what should be logged

From: Balachander Krishnamurthy (bala@research.att.com)
Date: Mon, Dec 14 1998

Message-Id: <199812141007.FAA13756@raptor.research.att.com>
To: www-wca@w3.org
Date: Mon, 14 Dec 1998 05:07:04 -0500
From: Balachander Krishnamurthy <bala@research.att.com>
Subject: what should be logged


at the last conf call i promised to send out my thoughts on what should be
in logs. here is a first cut

[This is output of the ongoing En Passant project at AT&T Labs--Research
 that also involves Jennifer Rexford and Ramon Caceres]

Extended server logs typically gather the following fields:

IP address or name of the client (remote host), date/time of the
request, first line of the request (HTTP method and URL), response
status code (200, 304, ...), number of bytes in the response
[all of the above fields found in virtually all logs], 
remote log and user's name (rarely present in logs), the referer
field, user agent information (found sparingly).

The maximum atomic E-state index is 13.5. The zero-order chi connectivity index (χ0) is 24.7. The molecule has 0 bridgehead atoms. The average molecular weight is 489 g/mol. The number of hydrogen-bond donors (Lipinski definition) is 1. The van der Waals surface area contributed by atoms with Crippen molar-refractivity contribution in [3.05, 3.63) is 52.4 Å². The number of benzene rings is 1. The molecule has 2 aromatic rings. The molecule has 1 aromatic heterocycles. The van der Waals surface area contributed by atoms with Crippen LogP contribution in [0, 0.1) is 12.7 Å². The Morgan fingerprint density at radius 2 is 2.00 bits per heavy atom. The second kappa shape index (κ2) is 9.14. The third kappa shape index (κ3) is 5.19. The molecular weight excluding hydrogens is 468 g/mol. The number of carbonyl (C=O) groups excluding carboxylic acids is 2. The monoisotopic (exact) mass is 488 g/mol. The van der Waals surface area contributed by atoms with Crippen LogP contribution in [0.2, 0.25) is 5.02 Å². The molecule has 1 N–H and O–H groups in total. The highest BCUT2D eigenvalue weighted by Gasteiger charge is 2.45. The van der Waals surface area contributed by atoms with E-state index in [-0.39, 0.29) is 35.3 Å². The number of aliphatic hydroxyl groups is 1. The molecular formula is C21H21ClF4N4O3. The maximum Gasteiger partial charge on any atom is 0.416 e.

Additional items to be logged:
        time at which request was received
        time at which response creation began/ended

For most applications the above might suffice but with HTTP/1.1 we need 
more fields:
        cache control headers including ETag, request/response directives
        ranges specified in range requests
        accept-encoding formats 
        content negotiation headers (such as Accept-Language)

During my talk at the Cambridge workshop I had mentioned a paper on 
differences between HTTP/1.0 and HTTP/1.1 --- it is now available
	Key Differences between HTTP/1.0 and HTTP/1.1 
	AT&T Labs--Research Technical Memorandum 98.39.1
	Balachander Krishnamurthy and Jeffrey C. Mogul and David M. Kristol

A colleague of mine will sit in for me at the next conference call. I will
be offline for 4 weeks starting tomorrow.